Formerly called Booker-McConnell Prize, Man Booker Prize is one of the most prestigious literary awards given to an English language novel. Every year thousands of publishers send their books to the Man Booker Foundation out of which only 15-18 make it to the long list. From this long list, 5 or 6 best are shortlisted. And one becomes winner of “The Booker” in October every year.

This year has been very diverse as far as the nominations and short list are considered. Two authors from UK, two from US, and one each from Nigeria and Jamaica have made it to the final list. The winner shall be announced on October 13. Let us look briefly at this year’s shortlist.

A Brief History of Seven Killings, By Marlon James (Jamaica)

A_Brief_History_of_Seven_Killings,_CoverThe book explores the story revolving around the attempted assassination of the Jamaican sensation Bob Marley, the aftermath of the infamous event in New York and the changed Jamaica in 1990s. The plot is interwoven with stories and confrontations of MPs, CIA members, gunmen and the drug dealers. It’s morbid, profane, elegiac and humorous, all at same time.

The book was a finalist at the 2014 National Book Critics Circle Award. It won the 2015 Anisfield-Wolf Book Award for Fiction.

Satin Island, By Tom McCarthy (UK)

Set in contemporary London, Satin Island tells the story of U – a “corporate anthropologist” working for an elite consultancy who embarks on a data-gathering project to help “decode and manipulate the world around them”.

photo credit: www.telegraph.co.uk
photo credit: www.telegraph.co.uk

Judges of this year said, “Satin Island offers an elegant, desperate and funny account of what might well be the world of tomorrow if it weren’t already the world of today.” (Source: BBC.com)

The Fishermen, By Chigozie Obioma (Nigeria)

Africa has produced legendary authors like Chinua Achebe and Ngugi. Chigozie Obioma is no less than them.

photo credit: www.themanbookerprize.com
photo credit: www.themanbookerprize.com

Mysteriously engaging pages, the uncertainty of what would unroll as the plot unfolds make this fiction an enigma that moves your heart. The book follows the story of four young brothers from a remote Nigerian village who go on fishing in a forbidden river in the absence of their father. Later the plot becomes mysterious when they encounter a madman, who foretells that the eldest will be killed by one of his brothers.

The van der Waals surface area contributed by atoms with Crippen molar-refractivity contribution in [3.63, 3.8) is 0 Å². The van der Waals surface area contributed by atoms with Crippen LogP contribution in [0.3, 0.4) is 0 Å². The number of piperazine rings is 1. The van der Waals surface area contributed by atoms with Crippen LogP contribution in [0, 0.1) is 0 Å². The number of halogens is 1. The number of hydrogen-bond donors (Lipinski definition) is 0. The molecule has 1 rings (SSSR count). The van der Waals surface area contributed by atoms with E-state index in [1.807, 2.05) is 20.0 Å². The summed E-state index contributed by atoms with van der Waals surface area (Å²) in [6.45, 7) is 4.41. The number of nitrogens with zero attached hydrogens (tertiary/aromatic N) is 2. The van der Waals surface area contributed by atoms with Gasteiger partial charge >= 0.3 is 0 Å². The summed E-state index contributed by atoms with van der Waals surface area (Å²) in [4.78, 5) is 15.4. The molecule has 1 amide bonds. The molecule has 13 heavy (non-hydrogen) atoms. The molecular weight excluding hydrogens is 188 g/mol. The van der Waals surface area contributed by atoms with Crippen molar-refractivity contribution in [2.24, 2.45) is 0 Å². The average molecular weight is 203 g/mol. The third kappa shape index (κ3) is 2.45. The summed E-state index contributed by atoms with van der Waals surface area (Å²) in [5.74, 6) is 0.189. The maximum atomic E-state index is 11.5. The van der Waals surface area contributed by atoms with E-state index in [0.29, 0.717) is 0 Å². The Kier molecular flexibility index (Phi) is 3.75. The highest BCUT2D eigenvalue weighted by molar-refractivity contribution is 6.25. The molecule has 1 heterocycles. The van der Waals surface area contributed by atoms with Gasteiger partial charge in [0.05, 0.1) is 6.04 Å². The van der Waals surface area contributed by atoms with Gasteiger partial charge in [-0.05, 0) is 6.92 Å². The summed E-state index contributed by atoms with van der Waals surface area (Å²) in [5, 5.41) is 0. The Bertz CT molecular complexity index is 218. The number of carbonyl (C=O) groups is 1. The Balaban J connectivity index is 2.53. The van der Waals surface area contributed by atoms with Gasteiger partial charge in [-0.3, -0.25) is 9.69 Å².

The Year of the Runaways, By Sunjeev Sahota (UK)

Three Indians living in the same house in Sheffield are in a flight from India in desperate search of a new life. The first named Tarlochan, who is a former rickshaw driver who says nothing about his past in Bihar. The second, Avatar, has a secret (that is revealed at the end, citing here would be a spoiler) that binds him to protect the third named Randeep. Randeep, in turn, has a wife in a flat on the other side of town: a clever, devout woman whose cupboards are full of her husband’s clothes, in case the immigration men surprise her with a call.

photo credit: www.independent.co.uk
photo credit: www.independent.co.uk

Sweeping between India and England, and between childhood and the present day, The Year of the Runaways is a story of an unlikely family thrown together by circumstance.

A Spool of Blue Thread, By Anne Tyler

‘Nostalgia’ would be the best word to describe this novel. The novel explores Abby Whitshank who always reminisces about her past as to how she and Red fell in love someday in July 1959. The whole family is sitting on the same porch in the same house, listening to the same tale for the umpteenth time. And yet this gathering is different.

photo credit: www.telegraph.co.uk
photo credit: www.telegraph.co.uk

From this porch we’re zoomed in back to three generations of the Whitshanks where secrets and moments unfold that have come to define the present day family.

The novel portrays pictures of a typical household but in a brilliant and engaging manner that leaves your heart stirred from the core.

A Little Life, By Hanya Yanagihara (US)

This novel reminds us a bit of the Booker winner Julian Barnes’ ‘The Sense of an Ending’. Four graduates from a small Massachusetts college move to New York aspiring for name and fortune.

However, everything gets stirred and turns upside down, when they meet an orphan named Jude who has a painful past. This fiction very enigmatically portrays tales of love, labyrinthine memories and confrontations of the present.

photo credit: www.amazon.com
photo credit: www.amazon.com

What unfolds when the pain of past merges with the happiness of the present, is so starkly penned down by Hanya Yanagihara that you are mesmerizingly moved at the end.